Worldwide avionics market expected to grow through 2009

Dec. 1, 2004
WASHINGTON - As an industry sector, the worldwide avionics market will grow from $2.

WASHINGTON - As an industry sector, the worldwide avionics market will grow from $2.4 billion in 2004 to $2.6 billion by 2009, including a spike to $3 billion in 2005.

That is the result of a market forecast by Michel Merluzeau, principal analyst in the Aerospace & Defense Group at Frost & Sullivan in Washington.

The numbers include avionics technology limited to the cockpit, such as navigation, communication, instruments, and displays. It does not include mission systems computers or sensors like FLIR (forward-looking infrared) and LANTIRN (low-altitude navigation and targeting infrared for night).

In most years, the bulk of that work would be in the U.S, but countries throughout Europe and Asia (including Japan and India) are at the top of a procurement cycle for new planes, Merluzeau says.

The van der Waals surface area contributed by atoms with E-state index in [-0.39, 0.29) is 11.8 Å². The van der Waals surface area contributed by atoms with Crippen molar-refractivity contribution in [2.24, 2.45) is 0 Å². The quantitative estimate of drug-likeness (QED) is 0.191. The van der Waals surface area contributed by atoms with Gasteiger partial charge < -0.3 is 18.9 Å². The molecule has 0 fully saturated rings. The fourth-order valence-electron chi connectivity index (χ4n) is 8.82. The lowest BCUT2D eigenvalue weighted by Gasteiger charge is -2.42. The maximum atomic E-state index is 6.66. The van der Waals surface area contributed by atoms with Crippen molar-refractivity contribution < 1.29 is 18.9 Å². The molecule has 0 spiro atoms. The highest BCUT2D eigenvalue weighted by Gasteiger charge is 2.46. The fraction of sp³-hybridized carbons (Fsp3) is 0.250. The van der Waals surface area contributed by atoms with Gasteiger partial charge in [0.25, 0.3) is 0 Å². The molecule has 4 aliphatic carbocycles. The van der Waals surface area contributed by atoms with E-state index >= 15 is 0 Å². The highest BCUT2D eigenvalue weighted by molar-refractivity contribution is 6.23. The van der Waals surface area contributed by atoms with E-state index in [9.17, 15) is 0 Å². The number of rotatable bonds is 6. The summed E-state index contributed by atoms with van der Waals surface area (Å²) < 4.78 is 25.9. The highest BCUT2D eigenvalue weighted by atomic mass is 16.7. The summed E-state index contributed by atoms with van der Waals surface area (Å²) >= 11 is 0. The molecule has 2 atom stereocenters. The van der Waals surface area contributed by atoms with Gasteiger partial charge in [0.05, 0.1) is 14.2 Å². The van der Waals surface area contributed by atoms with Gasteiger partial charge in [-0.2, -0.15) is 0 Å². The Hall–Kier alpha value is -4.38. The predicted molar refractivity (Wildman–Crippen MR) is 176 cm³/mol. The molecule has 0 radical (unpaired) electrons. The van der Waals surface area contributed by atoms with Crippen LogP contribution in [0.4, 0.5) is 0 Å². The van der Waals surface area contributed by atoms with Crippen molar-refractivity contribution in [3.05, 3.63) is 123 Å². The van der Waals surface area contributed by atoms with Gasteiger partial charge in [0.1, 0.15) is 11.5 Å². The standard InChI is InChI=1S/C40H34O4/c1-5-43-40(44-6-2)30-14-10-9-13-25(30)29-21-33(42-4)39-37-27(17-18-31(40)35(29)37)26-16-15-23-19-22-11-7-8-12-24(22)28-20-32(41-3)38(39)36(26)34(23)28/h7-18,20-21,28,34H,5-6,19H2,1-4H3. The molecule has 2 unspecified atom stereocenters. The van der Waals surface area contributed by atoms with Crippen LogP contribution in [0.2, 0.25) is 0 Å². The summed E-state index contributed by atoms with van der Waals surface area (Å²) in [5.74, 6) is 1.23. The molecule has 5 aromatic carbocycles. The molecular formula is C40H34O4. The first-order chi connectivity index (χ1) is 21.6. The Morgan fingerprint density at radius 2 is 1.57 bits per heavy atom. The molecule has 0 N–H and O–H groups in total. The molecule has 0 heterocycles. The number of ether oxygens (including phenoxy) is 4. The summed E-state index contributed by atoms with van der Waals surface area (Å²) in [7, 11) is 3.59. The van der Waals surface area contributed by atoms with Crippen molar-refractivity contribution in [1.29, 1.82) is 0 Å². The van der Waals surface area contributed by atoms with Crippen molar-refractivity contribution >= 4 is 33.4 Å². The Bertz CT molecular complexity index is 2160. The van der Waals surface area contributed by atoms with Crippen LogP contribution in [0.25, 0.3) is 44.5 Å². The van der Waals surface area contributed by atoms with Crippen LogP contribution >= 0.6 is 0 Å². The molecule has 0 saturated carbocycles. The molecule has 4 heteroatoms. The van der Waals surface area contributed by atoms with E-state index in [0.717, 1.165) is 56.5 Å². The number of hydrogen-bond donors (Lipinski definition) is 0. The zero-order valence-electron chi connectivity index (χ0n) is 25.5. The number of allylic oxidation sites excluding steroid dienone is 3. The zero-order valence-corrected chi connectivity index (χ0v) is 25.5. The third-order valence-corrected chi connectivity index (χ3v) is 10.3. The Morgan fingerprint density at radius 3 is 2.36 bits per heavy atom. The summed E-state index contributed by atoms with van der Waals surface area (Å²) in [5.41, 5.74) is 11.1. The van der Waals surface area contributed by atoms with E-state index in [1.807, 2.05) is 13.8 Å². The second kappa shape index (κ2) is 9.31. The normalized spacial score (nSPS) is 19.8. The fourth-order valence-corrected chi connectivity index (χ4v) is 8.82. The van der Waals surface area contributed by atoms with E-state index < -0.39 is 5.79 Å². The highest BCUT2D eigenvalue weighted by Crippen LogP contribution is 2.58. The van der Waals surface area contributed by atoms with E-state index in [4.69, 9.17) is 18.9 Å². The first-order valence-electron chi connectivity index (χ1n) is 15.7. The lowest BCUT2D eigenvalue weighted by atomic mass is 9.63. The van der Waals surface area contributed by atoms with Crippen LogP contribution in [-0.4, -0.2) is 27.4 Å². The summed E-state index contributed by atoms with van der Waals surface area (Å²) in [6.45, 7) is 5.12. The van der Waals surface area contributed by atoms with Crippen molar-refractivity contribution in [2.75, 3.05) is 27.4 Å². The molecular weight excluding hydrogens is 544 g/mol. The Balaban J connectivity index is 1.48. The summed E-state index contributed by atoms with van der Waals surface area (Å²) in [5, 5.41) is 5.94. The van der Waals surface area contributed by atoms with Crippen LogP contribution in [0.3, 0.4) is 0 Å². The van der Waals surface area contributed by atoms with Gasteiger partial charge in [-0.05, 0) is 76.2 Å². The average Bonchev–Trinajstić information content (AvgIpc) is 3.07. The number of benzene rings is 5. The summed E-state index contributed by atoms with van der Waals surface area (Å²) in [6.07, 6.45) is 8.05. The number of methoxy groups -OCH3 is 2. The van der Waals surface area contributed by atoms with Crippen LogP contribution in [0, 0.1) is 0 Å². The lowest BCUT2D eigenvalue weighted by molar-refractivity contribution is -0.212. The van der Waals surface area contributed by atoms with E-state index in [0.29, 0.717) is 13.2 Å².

In Europe, 400 combat fighters will enter service by 2009 or 2010. India will launch another 120, and Japan will launch 60 to 100. Those aircraft include mainly the Eurofighter, Rafale in France, and Gripen in the Czech Republic, Hungary, and Finland.

This is a dynamic market for upgrades, too. U.S. Air Force planners are applying the F-16 CCIP, a common configuration integrated program intended to extend the life of the 25-year-old jet fighter by another 15 years.

At the same time, the fleet of U.S. transport aircraft such as the C-5 and C-130 are partly through their respective avionics modernization programs (AMPs). NATO will soon be upgrading its Tornados, in a program similar to the F-16 midlife upgrade (MLU).

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